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Correction: The ATP Receptors P2X7 and P2X4 Modulate High Glucose and Palmitate-Induced Inflammatory Responses in Endothelial Cells.
PUBLISHED: 07-17-2015
[This corrects the article DOI: 10.1371/journal.pone.0125111.].
Authors: Harpreet Singh, Sarah Warburton, Thomas M. Vondriska, Baljit S. Khakh.
Published: 05-18-2009
Ligand-gated ion channels underlie synaptic communication in the nervous system1. In mammals there are three families of ligand-gated channels: the cys loop, the glutamate-gated and the P2X receptor channels2. In each case binding of transmitter leads to the opening of a pore through which ions flow down their electrochemical gradients. Many ligand-gated channels are also permeable to calcium ions3, 4, which have downstream signaling roles5 (e.g. gene regulation) that may exceed the duration of channel opening. Thus ligand-gated channels can signal over broad time scales ranging from a few milliseconds to days. Given these important roles it is necessary to understand how ligand-gated ion channels themselves are regulated by proteins, and how these proteins may tune signaling. Recent studies suggest that many, if not all, channels may be part of protein signaling complexes6. In this article we explain how to identify the proteins that bind to the C-terminal aspects of the P2X2 receptor cytosolic domain. P2X receptors are ATP-gated cation channels and consist of seven subunits (P2X1-P2X7). P2X receptors are widely expressed in the brain, where they mediate excitatory synaptic transmission and presynaptic facilitation of neurotransmitter release7. P2X receptors are found in excitable and non-excitable cells and mediate key roles in neuronal signaling, inflammation and cardiovascular function8. P2X2 receptors are abundant in the nervous system9 and are the focus of this study. Each P2X subunit is thought to possess two membrane spanning segments (TM1 & TM2) separated by an extracellular region7 and intracellular N and C termini (Fig 1a)7. P2X subunits10 (P2X1-P2X7) show 30-50% sequence homology at the amino acid level11. P2X receptors contain only three subunits, which is the simplest stoichiometry among ionotropic receptors. The P2X2 C-terminus consists of 120 amino acids (Fig 1b) and contains several protein docking consensus sites, supporting the hypothesis that P2X2 receptor may be part of signaling complexes. However, although several functions have been attributed to the C-terminus of P2X2 receptors9 no study has described the molecular partners that couple to the intracellular side of this protein via the full length C-terminus. In this methods paper we describe a proteomic approach to identify the proteins which interact with the full length C-terminus of P2X2 receptors.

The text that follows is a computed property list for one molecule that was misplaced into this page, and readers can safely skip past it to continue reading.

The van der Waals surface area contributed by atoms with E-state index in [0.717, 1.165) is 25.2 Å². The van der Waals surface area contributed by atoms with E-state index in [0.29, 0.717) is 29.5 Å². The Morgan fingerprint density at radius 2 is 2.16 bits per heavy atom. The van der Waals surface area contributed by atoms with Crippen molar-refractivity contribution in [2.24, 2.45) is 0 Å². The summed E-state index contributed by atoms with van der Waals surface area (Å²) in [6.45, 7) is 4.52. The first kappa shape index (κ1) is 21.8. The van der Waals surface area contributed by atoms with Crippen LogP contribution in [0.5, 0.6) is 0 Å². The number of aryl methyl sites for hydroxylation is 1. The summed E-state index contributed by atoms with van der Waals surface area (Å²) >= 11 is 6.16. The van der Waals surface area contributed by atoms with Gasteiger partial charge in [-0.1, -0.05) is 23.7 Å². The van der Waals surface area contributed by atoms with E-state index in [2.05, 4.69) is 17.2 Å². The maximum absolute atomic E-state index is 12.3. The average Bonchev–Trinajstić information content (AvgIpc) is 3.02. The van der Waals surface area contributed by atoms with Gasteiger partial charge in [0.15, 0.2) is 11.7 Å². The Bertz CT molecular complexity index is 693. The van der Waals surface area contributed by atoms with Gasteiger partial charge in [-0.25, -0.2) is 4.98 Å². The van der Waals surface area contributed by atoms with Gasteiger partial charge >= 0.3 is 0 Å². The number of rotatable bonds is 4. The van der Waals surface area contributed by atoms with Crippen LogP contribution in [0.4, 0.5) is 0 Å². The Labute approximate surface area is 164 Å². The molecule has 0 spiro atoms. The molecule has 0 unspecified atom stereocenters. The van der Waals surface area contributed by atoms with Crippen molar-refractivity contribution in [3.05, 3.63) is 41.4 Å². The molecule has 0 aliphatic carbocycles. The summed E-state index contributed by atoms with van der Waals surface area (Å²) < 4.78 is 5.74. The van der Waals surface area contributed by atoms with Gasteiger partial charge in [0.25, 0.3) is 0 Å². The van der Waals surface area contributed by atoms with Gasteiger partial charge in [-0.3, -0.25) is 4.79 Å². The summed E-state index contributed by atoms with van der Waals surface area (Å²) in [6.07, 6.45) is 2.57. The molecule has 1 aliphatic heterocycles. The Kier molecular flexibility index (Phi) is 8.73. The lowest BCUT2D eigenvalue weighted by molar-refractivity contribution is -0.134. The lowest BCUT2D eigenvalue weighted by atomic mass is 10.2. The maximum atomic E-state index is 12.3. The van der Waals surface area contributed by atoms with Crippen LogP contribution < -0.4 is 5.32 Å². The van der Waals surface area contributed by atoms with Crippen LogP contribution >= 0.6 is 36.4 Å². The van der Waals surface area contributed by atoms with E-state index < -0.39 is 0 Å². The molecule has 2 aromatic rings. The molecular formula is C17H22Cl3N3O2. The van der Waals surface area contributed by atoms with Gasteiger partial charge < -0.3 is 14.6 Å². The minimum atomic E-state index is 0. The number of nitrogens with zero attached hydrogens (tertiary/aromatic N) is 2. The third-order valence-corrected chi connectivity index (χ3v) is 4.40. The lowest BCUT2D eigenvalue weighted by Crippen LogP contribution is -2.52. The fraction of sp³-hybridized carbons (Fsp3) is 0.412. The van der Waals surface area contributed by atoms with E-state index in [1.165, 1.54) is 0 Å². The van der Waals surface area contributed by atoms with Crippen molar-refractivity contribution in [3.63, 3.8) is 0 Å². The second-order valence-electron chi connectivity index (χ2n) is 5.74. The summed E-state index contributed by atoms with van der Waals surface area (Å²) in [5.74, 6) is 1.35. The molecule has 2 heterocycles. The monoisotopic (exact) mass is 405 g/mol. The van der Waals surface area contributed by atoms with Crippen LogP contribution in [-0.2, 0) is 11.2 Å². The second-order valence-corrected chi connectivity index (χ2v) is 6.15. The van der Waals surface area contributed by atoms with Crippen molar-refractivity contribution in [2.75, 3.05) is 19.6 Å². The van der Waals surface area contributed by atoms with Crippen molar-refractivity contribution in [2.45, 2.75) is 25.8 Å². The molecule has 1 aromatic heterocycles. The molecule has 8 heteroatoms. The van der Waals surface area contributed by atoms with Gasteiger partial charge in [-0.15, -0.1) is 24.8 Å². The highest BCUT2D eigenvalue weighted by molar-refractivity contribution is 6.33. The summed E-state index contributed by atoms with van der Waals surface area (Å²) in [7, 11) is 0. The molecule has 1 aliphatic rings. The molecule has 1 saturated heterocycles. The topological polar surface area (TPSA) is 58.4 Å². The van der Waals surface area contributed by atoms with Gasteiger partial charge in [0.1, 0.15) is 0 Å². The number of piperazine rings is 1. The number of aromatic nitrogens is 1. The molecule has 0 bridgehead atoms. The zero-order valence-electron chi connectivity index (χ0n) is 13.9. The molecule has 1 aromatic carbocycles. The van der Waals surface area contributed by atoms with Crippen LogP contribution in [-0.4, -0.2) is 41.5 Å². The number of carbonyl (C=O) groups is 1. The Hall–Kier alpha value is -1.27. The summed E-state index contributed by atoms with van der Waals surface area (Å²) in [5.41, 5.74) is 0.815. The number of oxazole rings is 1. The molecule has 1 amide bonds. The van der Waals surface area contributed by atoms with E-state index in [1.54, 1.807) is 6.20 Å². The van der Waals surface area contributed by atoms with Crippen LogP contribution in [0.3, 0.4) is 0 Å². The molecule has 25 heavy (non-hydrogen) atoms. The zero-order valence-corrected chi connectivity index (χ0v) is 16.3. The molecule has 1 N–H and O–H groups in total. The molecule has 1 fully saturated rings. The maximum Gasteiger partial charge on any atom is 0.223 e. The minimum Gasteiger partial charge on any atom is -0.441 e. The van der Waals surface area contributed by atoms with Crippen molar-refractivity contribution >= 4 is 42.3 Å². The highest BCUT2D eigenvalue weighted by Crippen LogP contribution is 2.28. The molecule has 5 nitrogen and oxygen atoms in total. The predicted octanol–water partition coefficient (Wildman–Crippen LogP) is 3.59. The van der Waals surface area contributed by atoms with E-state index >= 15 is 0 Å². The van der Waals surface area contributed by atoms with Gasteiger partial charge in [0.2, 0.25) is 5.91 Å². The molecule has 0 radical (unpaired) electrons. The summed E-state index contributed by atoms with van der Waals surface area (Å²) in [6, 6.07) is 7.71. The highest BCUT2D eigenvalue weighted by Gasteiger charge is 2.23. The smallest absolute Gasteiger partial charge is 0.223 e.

28 Related JoVE Articles!
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A Restriction Enzyme Based Cloning Method to Assess the In vitro Replication Capacity of HIV-1 Subtype C Gag-MJ4 Chimeric Viruses
Authors: Daniel T. Claiborne, Jessica L. Prince, Eric Hunter.
Institutions: Emory University, Emory University.
The protective effect of many HLA class I alleles on HIV-1 pathogenesis and disease progression is, in part, attributed to their ability to target conserved portions of the HIV-1 genome that escape with difficulty. Sequence changes attributed to cellular immune pressure arise across the genome during infection, and if found within conserved regions of the genome such as Gag, can affect the ability of the virus to replicate in vitro. Transmission of HLA-linked polymorphisms in Gag to HLA-mismatched recipients has been associated with reduced set point viral loads. We hypothesized this may be due to a reduced replication capacity of the virus. Here we present a novel method for assessing the in vitro replication of HIV-1 as influenced by the gag gene isolated from acute time points from subtype C infected Zambians. This method uses restriction enzyme based cloning to insert the gag gene into a common subtype C HIV-1 proviral backbone, MJ4. This makes it more appropriate to the study of subtype C sequences than previous recombination based methods that have assessed the in vitro replication of chronically derived gag-pro sequences. Nevertheless, the protocol could be readily modified for studies of viruses from other subtypes. Moreover, this protocol details a robust and reproducible method for assessing the replication capacity of the Gag-MJ4 chimeric viruses on a CEM-based T cell line. This method was utilized for the study of Gag-MJ4 chimeric viruses derived from 149 subtype C acutely infected Zambians, and has allowed for the identification of residues in Gag that affect replication. More importantly, the implementation of this technique has facilitated a deeper understanding of how viral replication defines parameters of early HIV-1 pathogenesis such as set point viral load and longitudinal CD4+ T cell decline.
Infectious Diseases, Issue 90, HIV-1, Gag, viral replication, replication capacity, viral fitness, MJ4, CEM, GXR25
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High Yield Purification of Plasmodium falciparum Merozoites For Use in Opsonizing Antibody Assays
Authors: Danika L. Hill, Emily M. Eriksson, Louis Schofield.
Institutions: Walter and Eliza Hall Institute of Medical Research, University of Melbourne.